Dalton's Law tells us that the total pressure of our air (one atmosphere, or 15 psi) is actually the sum of the pressures of individual components of the air. In other words, our one atmosphere is really the sum of the pressure of the nitrogen in the air, plus the pressure of the oxygen in the air, plus the pressure of the carbon dioxide in the air, plus the pressure of the water vapor in our air. In equation form, we might write:

PT = PN2 + PO2 + PCO2 + PH2O where

PT is the total pressure of the air (one atmosphere, or 15 psi) and

PN2, POv, PCO2 and PH2O are the individual pressures of the nitrogen, oxygen, etc.

Now, this does not seem to help us much unless we can calculate the individual pressure of the air's constituents. It turns out that we can get close. For each of the constituent gases, the individual pressure of that gas is approximately equal to the product of the concentration of that gas multiplied by the total pressure. So, in our example:

  • The total pressure (PT) is 15 psi and, therefore, the nitrogen pressure (PN2) is equal to

    If we add these all together (12.0 + 2.4 + 0.45 + 0.15), we get 15.0 psi, or 100% of PT as we must, considering where the numbers came from. Each of these individual pressures is called the partial pressure of that gas.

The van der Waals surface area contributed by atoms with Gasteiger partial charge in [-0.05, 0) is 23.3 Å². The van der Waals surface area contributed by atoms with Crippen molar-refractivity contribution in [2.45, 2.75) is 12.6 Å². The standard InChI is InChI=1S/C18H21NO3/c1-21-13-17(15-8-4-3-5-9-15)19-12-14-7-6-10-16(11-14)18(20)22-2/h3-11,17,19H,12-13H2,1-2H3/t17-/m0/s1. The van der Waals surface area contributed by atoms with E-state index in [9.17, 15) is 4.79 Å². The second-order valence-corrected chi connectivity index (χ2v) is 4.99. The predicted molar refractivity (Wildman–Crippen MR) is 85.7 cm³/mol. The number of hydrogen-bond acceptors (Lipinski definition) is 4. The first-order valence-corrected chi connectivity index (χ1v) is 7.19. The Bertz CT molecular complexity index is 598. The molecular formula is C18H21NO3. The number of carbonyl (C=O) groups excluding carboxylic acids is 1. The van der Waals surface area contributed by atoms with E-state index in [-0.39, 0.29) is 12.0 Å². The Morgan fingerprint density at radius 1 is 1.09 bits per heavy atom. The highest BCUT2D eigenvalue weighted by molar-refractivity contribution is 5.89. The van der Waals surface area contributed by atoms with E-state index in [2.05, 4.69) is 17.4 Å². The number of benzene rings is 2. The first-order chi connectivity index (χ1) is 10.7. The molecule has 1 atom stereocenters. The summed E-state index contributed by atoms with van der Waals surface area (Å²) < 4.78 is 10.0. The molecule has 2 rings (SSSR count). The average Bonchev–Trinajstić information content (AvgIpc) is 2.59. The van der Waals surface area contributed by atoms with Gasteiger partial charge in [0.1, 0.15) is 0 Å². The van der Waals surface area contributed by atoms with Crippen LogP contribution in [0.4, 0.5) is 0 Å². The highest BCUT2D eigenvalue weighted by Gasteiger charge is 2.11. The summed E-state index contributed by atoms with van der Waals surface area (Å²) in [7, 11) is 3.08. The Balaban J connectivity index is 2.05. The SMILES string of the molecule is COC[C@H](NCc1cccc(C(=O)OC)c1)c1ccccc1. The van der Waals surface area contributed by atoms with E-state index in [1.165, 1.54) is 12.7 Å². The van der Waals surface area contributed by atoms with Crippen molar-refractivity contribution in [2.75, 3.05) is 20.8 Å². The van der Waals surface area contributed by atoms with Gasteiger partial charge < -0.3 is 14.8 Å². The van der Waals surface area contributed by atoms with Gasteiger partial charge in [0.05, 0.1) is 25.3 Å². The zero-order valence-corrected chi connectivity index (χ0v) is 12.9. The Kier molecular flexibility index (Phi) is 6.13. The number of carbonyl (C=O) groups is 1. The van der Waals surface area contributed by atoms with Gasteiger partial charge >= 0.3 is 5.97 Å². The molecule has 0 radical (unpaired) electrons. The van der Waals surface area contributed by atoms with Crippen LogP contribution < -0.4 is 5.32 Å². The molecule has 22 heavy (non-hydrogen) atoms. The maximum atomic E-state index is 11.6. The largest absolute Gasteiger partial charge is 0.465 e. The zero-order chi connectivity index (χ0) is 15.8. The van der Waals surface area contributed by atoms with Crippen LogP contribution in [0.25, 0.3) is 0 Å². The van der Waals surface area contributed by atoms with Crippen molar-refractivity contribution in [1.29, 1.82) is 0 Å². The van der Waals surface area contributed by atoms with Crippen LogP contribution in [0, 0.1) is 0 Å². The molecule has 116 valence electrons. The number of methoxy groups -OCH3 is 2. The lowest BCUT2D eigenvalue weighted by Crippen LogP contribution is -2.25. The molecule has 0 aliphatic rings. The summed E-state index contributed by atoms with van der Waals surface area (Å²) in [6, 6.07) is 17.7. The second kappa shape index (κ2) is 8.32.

Now, let's use this approach to examine a high purity gas line operating at a “high” pressure of 100 psi. And let's assume that there is only one impurity in this gas: water vapor at a concentration of 0.1 parts per million (ppm). What is the partial pressure of the water vapor in the nitrogen line? Using the same approach, we can estimate this as the concentration of water vapor (0.1 ppm, or 0.00001 percent) multiplied by the total pressure (100 psi), giving us 0.00001 psi.

    Finally, let's compare the partial pressure of water vapor in the air to the partial pressure of water vapor in our nitrogen line. Recall that in air, the partial pressure of water vapor was 0.15 psi, while in our “high” pressure (100 psi) nitrogen line, it was 0.00001 psi. Which is higher? Clearly, the partial pressure of water vapor in ambient air is 15,000 times greater than the partial pressure of water vapor in our high purity line. This high-pressure differential will drive water vapor (H2O molecules) from the air into our high purity line. A little thought will quickly convince the reader that the higher the purity level of our process gas, the higher the differential driving pressure.

    Because partial pressure differences will always be with us, the only solution to this apparent problem is to find and eliminate all leaks. Nothing else will do. We cannot count on the higher total pressure of our lines to keep out contaminants.

    Michael Fitzpatrick is a Senior Member of the Institute of Environmental Sciences and Technology. Mike can be reached at [email protected].

    Ken Goldstein is principal of Cleanroom Consultants Inc. in Phoenix, Ariz., and is a member of the CleanRooms Editorial Advisory Board. He can be reached at [email protected].